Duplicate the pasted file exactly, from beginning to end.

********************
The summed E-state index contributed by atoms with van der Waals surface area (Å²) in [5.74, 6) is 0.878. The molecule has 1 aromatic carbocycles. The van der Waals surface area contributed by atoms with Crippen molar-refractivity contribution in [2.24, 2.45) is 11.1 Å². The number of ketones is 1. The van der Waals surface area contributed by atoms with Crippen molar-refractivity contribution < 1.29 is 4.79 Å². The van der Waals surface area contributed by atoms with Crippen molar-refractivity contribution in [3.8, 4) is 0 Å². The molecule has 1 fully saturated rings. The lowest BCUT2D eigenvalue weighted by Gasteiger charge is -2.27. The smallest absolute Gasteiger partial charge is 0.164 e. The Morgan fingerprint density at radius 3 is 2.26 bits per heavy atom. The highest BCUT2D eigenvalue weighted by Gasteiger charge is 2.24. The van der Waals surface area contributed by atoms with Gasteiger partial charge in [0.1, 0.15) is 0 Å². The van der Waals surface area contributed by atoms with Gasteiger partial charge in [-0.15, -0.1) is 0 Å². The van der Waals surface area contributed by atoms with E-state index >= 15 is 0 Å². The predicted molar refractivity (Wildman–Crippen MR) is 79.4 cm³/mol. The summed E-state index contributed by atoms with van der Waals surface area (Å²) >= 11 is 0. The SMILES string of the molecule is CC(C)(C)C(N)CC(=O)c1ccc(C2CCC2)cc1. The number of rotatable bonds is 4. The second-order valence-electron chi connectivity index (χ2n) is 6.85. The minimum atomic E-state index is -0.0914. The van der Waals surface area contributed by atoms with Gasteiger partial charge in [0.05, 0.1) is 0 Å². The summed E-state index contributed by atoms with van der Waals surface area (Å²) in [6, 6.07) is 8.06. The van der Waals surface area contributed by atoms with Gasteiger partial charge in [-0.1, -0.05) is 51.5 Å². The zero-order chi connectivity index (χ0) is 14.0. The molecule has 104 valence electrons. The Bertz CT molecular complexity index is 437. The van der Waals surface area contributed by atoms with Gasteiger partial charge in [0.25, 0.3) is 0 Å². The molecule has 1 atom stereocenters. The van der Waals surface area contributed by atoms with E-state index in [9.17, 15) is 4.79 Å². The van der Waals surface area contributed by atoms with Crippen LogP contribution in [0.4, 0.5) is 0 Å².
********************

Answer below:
The summed E-state index contributed by atoms with van der Waals surface area (Å²) in [5.74, 6) is 0.878. The molecule has 1 aromatic carbocycles. The van der Waals surface area contributed by atoms with Crippen molar-refractivity contribution in [2.24, 2.45) is 11.1 Å². The number of ketones is 1. The van der Waals surface area contributed by atoms with Crippen molar-refractivity contribution < 1.29 is 4.79 Å². The van der Waals surface area contributed by atoms with Crippen molar-refractivity contribution in [3.8, 4) is 0 Å². The molecule has 1 fully saturated rings. The lowest BCUT2D eigenvalue weighted by Gasteiger charge is -2.27. The smallest absolute Gasteiger partial charge is 0.164 e. The Morgan fingerprint density at radius 3 is 2.26 bits per heavy atom. The highest BCUT2D eigenvalue weighted by Gasteiger charge is 2.24. The van der Waals surface area contributed by atoms with Gasteiger partial charge in [0.1, 0.15) is 0 Å². The van der Waals surface area contributed by atoms with Gasteiger partial charge in [-0.15, -0.1) is 0 Å². The van der Waals surface area contributed by atoms with E-state index >= 15 is 0 Å². The predicted molar refractivity (Wildman–Crippen MR) is 79.4 cm³/mol. The summed E-state index contributed by atoms with van der Waals surface area (Å²) >= 11 is 0. The SMILES string of the molecule is CC(C)(C)C(N)CC(=O)c1ccc(C2CCC2)cc1. The number of rotatable bonds is 4. The second-order valence-electron chi connectivity index (χ2n) is 6.85. The minimum atomic E-state index is -0.0914. The van der Waals surface area contributed by atoms with Gasteiger partial charge in [0.05, 0.1) is 0 Å². The summed E-state index contributed by atoms with van der Waals surface area (Å²) in [6, 6.07) is 8.06. The van der Waals surface area contributed by atoms with Gasteiger partial charge in [-0.1, -0.05) is 51.5 Å². The zero-order chi connectivity index (χ0) is 14.0. The molecule has 104 valence electrons. The Bertz CT molecular complexity index is 437. The van der Waals surface area contributed by atoms with Gasteiger partial charge in [0.25, 0.3) is 0 Å². The molecule has 1 atom stereocenters. The van der Waals surface area contributed by atoms with E-state index in [9.17, 15) is 4.79 Å². The van der Waals surface area contributed by atoms with Crippen LogP contribution in [0.4, 0.5) is 0 Å².